The debts between Turkey and Germany, as they have just been set forth, are of the same character as those which were contracted as a result of the war by all the States which were members of one or the other of the two groups of belligerents. But the special situation of Turkey resulted in a considerable increase in, as well as a complication of, the reciprocal debt between that State and Germany. While all the belligerent States have been able to meet the greater part of their war costs themselves—insofar as they were to be settled in the country—either by national war loans or by the issuance of Treasury Bonds or, again, through the cooperation of the National Bank—Turkey from the beginning saw herself unable to employ the same methods, for the Ottoman Bank was inactive and had never, even in peacetime, played anything but a secondary role with regard to monetary circulation, a large part of the population was accustomed only to metallic currency and, in its distrust, opposed the introduction of any other means of payment. Furthermore, the Ottoman public had never been initiated into the investment of capital in Government bonds, so that the floating of a public loan for the purpose of procuring the necessary capital for the Government had to be considered, at the outset, as having no chance of success. In the opinion of the Ottoman Government, the means of payment which it needed had therefore to consist of coin and, since silver was already in active circulation, gold alone entered into the question. As a result of these circumstances, the German and Austro-Hungarian [Page 922] Governments made, at the beginning of the war, advances to the Ottoman Government in actual gold. But, as it was soon noted that the Ottoman population hoarded all the gold, thus withdrawing it from circulation, the Governments concerned agreed that the advances should no longer be paid in actual gold but rather that the gold should be placed at the disposition of the Public Debt, which issued in the name of the Government of the Ottoman Empire certificates redeemable in gold six months after the war, their total representing the value of the gold deposited.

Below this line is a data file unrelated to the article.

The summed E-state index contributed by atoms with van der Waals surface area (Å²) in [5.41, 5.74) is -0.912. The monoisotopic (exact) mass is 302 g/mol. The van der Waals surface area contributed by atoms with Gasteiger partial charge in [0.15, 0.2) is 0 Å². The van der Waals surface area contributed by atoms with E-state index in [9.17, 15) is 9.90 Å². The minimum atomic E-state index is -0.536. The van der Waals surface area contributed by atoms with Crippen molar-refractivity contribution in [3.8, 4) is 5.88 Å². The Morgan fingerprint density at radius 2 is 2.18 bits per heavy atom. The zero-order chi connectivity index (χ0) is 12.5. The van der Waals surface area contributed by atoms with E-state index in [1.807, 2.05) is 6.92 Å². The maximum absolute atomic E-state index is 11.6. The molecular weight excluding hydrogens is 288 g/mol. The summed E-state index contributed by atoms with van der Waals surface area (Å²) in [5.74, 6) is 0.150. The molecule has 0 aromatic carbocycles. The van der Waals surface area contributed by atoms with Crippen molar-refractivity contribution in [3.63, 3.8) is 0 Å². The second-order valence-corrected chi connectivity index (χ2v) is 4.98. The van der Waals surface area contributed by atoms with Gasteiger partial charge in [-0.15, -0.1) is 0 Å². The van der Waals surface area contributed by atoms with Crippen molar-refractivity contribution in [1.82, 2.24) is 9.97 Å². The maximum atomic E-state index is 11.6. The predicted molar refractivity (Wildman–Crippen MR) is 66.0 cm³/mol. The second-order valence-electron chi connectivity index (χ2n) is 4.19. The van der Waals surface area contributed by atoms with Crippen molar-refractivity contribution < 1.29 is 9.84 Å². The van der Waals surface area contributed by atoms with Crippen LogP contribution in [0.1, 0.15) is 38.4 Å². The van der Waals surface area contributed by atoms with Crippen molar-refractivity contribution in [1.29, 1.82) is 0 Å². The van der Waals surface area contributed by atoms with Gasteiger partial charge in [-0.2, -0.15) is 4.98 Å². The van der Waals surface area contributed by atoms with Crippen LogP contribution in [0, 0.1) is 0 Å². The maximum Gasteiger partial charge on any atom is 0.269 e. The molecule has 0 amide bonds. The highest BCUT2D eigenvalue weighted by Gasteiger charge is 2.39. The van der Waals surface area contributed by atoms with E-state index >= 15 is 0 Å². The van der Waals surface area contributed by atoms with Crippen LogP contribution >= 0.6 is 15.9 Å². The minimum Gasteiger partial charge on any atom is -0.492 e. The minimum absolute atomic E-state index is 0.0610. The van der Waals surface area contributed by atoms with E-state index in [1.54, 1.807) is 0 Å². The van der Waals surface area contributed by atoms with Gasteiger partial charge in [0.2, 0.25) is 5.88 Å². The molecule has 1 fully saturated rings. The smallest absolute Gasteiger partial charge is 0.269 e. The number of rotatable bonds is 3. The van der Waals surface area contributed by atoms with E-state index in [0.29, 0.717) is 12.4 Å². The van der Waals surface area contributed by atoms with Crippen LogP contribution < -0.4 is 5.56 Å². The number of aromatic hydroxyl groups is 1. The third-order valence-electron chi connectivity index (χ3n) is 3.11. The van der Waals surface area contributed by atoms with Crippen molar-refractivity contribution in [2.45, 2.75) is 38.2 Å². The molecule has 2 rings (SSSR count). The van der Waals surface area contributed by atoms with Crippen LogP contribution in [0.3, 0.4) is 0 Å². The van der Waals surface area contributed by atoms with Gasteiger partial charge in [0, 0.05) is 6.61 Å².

The population of Turkey, destitute of metallic currency as a result of the accumulation of gold in the hands of private persons, accepted without any difficulty these notes to be paid in gold. However, as a result of the prolongation of the war, it was soon found that Germany would absolutely not be in a position to diminish her own stock of gold to the extent thenceforth required for compensating the Ottoman war costs by payments in coin.

The Ottoman Government decided therefore to issue currency notes, the payment of which was fixed at one year after the conclusion of peace and guaranteed by the deposit of German Treasury bonds. These Ottoman notes, also, did not encounter any resistance either as there was in Turkey a scarcity of coin in trade, but as the issuance of paper money gradually assumed considerable proportions in consequence of the increase in the costs of the war, difficulties arose from the fact that the Ottoman population, especially in the provinces, attributed to the notes a value much lower than that of the metallic currency, from which there resulted a new increase, which was quite natural, in the war costs.

The Ottoman Government therefore declared that the issuance of the aforesaid currency notes could no longer take place and that the financial situation of Turkey could be improved only by a guarantee of redemption in gold, after the war, of notes to be issued afterwards. In that case, there would be no objection to distributing the redemption over several years. The German Government consented to the proposal of the Ottoman Government and extended this guarantee of payment in gold to the German Treasury bonds which had served as coverage for the notes of the previous issues.